1. Immunology and Inflammation
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The innate immune sensor IFI16 recognizes foreign DNA in the nucleus by scanning along the duplex

  1. Sarah A Stratmann
  2. Seamus R Morrone
  3. Antoine M van Oijen  Is a corresponding author
  4. Jungsan Sohn  Is a corresponding author
  1. University of Groningen, Netherlands
  2. Johns Hopkins University School of Medicine, United States
  3. University of Wollongong, Australia
Short Report
Cite this article as: eLife 2015;4:e11721 doi: 10.7554/eLife.11721
4 figures, 3 videos and 2 additional files


Figure 1 with 1 supplement
IFI16 assembles faster on longer dsDNA.

(A) Top: IFI16 is composed of three functional domains flanked by unstructured linkers, namely one pyrin domain (PYD) and two dsDNA-binding Hin domains (HinA and HinB; Hin: hematopoietic interferon-inducible nuclear antigen). Bottom: IFI16 detects foreign dsDNA from invading pathogens in both the host nucleus and cytoplasm. (B) Top: a cartoon scheme for FRET experiments. The two differentially colored ovals represent fluorescently (Dylight-550 and Dylight-650) labeled IFI16. Bottom: The time-dependent changes in the emission ratio between FRET donor and acceptor labeled IFI16 (50 nM) were monitored at 33 µg/ml of each dsDNA (e.g. sixfold higher than the dissociation constant for 39-bp dsDNA [Morrone et al., 2014]). Lines are fits to a first-order exponential equation (see Figure 1—figure supplement 1 for 25 nM protein). All shown representative experiments were performed at least three times. (C) A plot of observed assembly rates (kassms) vs. dsDNA-sizes (see also Figure 1—figure supplement 1). (D) 1D-diffusion assisted assembly mechanism can explain the observed assembly profile of IFI16. 1. At the same mass-concentrations, the number of individual dsDNA fragments present in each assay is inversely proportional to the length of dsDNA. 2. Individual IFI16 molecules initially bind dsDNA at random positions and diffuse one-dimensionally while searching for other respective protomers; the number of IFI16 residing on the same dsDNA fragment should be proportional to the length of dsDNA (e.g. there are four times more individual 150-bp fragments than 600-bp fragments) 3. IFI16 fails to assemble into an oligomer on dsDNA shorter than 60 bp (indicated by a red arrow pointing left). The saturating rates can be explained if the final FRET signals arise from formation of distinct optimal oligomers.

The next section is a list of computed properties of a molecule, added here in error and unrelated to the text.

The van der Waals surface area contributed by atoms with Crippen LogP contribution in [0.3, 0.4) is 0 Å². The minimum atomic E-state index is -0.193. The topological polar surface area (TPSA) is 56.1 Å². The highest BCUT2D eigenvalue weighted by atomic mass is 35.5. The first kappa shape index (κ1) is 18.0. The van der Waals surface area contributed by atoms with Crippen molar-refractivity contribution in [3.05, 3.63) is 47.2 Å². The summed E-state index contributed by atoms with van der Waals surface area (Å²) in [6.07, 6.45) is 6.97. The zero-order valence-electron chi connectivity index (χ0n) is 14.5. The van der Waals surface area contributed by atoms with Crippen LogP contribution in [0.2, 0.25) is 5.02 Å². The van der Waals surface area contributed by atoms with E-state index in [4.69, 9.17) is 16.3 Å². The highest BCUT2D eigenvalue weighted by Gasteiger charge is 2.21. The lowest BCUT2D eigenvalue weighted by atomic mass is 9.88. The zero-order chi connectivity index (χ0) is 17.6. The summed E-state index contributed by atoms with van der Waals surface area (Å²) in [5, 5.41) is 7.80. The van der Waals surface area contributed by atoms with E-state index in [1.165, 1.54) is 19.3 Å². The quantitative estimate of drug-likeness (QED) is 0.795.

Figure 1—figure supplement 1
FRET assembly assays using 25 nM donor and acceptor labeled IFI16 compared to 50 nM in Figure 1B.

Shown is a representative of three experiments, and the calculated rates are listed in Supplementary file 1A.

Figure 2 with 4 supplements
IFI16 scans dsDNA.

(A) Illustration of the TIRF setup. λdsDNA is anchored to the pegylated coverslip surface by either one or two biotinylated oligonucleotide linkers. Single-biotinylated λdsDNA is constantly stretched by flow during measurements and used for the clustering and nucleosome experiments, whereas double-biotinylated λdsDNA is stably attached whilst being stretched and used without flow for single-molecule diffusion coefficient analysis. (B) Double-biotinylated λdsDNA is anchored to the surface and Cy5-labeled IFI16 molecules (800 pM) are visualized in near TIRF while bound to DNA. Top: Mean-square displacement (msd) trajectories are fitted within their linear regime to calculate the 1D-diffusion coefficient. Bottom: A sample kymograph of a single molecule stably bound for tens of second to DNA and exerting Brownian motion. (C) Elevated IFI16 concentrations result in clustering along λdsDNA. Top: A sample kymograph of multiple IFI16 molecules (3 nM) diffusing along λdsDNA. IFI16 molecules display a net motion along the flow direction. Bottom: Time-resolved clustering is accompanied by a decrease in diffusion coefficients and increase in the number of molecules per cluster. (D) The diffusion coefficient inversely correlates with the number of IFI16 per cluster, resulting in immobile, stable oligomers. (E) Cluster formation is IFI16-concentration dependent.

Figure 2—figure supplement 1
Dependence of the diffusion coefficient of IFI16 and IFI16HinAB mutant on salt concentration.

(i) IFI16: The median of D increases from 0.017 to 0.18 μm2s-1 with increasing ionic strength from 0.07 to 0.31 M concomitant with decreasing binding times to DNA. (ii) HinAB: The median increases from 0.010 to 0.027 μm2s-1 with increasing ionic strength from 0.07 to 0.017 M.

Figure 2—figure supplement 2
(Left) Representative fluorescence images of IFI16-Cy5 on DNA molecules: Concentrations of 1 and 5 nM result in the resolution of single IFI16 molecules and distinguishable Ifi16 clusters, respectively, whereas a higher concentration of 10 nM eventually leads to DNA congestion with protein clusters or filaments.

(Right) Intensities per particle are shown for 1 nM (single molecules) and 5 nM (clusters of IFI16). The mean particle intensity for single molecules serves as basis for calculating the number of IFI16 molecules within clusters (Figure 2—figure supplement 3).